Based on a true medical malpractice case, this movie teaches by negative example; no plaintiffs attorney should want to be like Paul Newman and no defense attorney should aspire to be James Mason. The attorney despicability ranges from simple lying to mail fraud to perjury to subordination of testimony to conspiracy and that doesn’t even begin to discuss the incompetence that goes on. At end, the only attorney left with a law license should be Jack Warden, the referral lawyer of the malpractice case which Newman butchers and Marshall unethically defends. Newman, an alcoholic down and out attorney who shows up a funerals claiming that he knew the deceased in order to market his practice, not only fails to competently prosecute the case but then without consulting his clients turns down a settlement offer because he doesn’t want to be “bought”. Warden, injecting a bit of reality, responds “that’s the way it is supposed to work. You win when they pay you money” The courtroom scenes are entertaining and have the flavor of a real trial, including the trifecta: a dishonest judge that views the plaintiff’s case with disfavor. Why is this movie important: with the all pervasive dishonesty of the attorneys, the judge and generally the system, the jury finds its way to a just result. You’ll want to cry or cheer at the end.
Witness for the Prosecution (1957)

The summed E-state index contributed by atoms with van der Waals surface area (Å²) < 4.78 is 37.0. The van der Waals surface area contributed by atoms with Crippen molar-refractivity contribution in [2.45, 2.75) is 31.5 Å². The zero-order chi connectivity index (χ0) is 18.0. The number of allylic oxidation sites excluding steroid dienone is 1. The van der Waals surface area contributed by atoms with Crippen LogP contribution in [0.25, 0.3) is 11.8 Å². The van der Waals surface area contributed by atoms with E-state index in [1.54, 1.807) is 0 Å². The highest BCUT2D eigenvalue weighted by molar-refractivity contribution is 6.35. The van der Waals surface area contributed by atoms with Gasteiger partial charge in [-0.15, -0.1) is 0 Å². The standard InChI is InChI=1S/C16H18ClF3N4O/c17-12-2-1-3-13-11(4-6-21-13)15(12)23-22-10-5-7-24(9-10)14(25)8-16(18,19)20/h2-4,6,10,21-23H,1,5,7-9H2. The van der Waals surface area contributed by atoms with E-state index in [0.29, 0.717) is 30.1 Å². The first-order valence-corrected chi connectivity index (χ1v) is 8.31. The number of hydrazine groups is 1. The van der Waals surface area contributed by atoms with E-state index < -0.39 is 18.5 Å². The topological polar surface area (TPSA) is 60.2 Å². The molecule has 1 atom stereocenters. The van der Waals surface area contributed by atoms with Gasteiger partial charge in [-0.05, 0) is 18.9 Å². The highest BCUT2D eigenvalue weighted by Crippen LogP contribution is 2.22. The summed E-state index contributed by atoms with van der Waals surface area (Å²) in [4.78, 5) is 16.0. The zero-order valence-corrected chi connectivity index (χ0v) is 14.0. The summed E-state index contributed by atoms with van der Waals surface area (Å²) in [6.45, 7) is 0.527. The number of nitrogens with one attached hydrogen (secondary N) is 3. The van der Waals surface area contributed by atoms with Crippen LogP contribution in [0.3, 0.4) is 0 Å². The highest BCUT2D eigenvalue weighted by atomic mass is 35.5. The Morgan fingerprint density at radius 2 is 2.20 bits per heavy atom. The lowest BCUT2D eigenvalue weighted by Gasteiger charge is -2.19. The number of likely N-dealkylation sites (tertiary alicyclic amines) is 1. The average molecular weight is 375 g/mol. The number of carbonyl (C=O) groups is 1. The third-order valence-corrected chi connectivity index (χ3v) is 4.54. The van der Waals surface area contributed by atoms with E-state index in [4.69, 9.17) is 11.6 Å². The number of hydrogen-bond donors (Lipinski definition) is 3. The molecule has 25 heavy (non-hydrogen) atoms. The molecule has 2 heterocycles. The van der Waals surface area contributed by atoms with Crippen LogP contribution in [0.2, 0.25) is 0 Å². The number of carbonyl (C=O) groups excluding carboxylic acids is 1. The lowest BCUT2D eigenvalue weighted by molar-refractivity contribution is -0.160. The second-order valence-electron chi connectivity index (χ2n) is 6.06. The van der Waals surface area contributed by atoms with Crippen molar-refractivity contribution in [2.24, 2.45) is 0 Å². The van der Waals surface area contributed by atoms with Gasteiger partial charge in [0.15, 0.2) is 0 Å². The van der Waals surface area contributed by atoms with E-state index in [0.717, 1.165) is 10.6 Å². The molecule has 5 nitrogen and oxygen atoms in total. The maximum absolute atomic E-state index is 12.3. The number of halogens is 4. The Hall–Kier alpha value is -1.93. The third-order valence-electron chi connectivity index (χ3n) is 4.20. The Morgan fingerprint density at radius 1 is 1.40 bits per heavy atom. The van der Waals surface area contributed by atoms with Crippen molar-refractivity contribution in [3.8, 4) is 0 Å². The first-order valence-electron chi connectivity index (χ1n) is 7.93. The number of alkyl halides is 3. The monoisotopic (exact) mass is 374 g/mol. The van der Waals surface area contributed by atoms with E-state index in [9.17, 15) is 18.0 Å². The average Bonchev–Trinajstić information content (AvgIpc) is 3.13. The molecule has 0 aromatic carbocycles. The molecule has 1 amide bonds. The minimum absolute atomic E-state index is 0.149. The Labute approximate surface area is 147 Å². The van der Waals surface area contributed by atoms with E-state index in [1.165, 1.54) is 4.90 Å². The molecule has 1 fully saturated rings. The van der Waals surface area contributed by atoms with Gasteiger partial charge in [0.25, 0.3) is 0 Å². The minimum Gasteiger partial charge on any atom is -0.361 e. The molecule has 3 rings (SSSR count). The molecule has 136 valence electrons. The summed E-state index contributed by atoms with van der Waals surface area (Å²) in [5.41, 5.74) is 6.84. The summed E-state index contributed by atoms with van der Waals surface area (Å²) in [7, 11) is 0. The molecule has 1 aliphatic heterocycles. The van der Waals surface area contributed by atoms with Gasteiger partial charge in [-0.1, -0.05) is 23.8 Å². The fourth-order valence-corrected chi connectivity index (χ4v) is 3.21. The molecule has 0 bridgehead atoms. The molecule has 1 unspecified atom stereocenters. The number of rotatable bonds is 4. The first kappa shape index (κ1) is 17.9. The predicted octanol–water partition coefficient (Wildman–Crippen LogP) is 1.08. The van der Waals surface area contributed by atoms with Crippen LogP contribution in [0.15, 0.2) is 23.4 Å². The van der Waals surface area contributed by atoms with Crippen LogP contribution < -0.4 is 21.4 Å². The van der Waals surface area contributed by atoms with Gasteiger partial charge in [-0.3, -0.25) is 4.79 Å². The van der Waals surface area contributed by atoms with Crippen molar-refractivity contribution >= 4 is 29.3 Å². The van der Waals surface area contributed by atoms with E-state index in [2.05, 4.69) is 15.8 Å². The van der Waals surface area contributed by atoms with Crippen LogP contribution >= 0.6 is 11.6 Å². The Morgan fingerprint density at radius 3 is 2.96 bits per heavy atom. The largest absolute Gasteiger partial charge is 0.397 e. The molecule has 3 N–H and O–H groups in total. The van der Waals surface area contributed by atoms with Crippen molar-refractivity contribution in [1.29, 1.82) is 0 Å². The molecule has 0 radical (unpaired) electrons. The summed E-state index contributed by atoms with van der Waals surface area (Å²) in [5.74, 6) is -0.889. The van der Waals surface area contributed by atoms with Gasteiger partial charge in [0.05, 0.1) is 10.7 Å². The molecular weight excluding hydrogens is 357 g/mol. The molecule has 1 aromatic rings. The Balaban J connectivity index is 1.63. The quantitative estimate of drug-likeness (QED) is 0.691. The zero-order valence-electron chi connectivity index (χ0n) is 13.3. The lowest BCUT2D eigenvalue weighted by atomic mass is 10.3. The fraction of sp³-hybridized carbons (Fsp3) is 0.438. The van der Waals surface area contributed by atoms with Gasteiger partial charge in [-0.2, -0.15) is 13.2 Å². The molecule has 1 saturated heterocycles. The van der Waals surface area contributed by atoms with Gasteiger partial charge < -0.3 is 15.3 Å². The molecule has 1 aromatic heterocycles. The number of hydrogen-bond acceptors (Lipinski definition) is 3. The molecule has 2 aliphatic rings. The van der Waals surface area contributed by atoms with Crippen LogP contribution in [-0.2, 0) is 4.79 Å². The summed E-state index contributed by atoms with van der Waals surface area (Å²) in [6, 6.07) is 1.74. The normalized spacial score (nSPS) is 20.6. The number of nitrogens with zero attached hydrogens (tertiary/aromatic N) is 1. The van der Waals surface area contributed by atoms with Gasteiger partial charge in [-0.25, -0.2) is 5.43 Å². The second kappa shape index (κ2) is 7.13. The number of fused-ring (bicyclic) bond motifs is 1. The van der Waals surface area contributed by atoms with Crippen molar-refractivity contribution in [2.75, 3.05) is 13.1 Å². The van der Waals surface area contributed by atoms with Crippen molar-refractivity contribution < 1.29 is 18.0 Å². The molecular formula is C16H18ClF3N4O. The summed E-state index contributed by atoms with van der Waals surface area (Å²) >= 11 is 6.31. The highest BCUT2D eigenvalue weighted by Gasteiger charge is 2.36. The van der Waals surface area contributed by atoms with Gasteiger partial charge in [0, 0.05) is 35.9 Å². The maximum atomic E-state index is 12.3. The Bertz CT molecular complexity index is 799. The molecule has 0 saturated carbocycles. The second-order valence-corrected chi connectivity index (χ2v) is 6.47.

Tremendous performances by Tyrone Power, Marlene Dietrich and Charles Laughton with a story by Agatha Christie and no less than Billy Wilder directing, this film makes the Top Ten Important Courtroom dramas in part because it is the only one that takes place in England under the governance of English Common Law, the father of the American judicial system. The old master trial attorney (Laughton) convinced of innocence but in ill health and against the advice of his physician agrees to take on one more criminal case –the murder defense of a suave, manipulative Leonard Vole (Power) alleged to have stabbed a rich elderly widow who left her estate to Vole. Vole’s German wife (Dietrich) in post- World War II England not only fails to give her husband the alibi she claims in pretrial meetings which support his innocence, but testifies that he confessed the crime to her when called as a witness for the prosecution! Wait, how can a wife be forced to testify against her husband? How can damning hearsay letters be admitted into evidence? What does Laughton have up his robed sleeve? Is Power innocent or guilty? What’s the truth? The suspense is as good as any courtroom drama gets. See how it is done at Old Bailey in London as the other films on our list demonstrate it done in an American courtroom.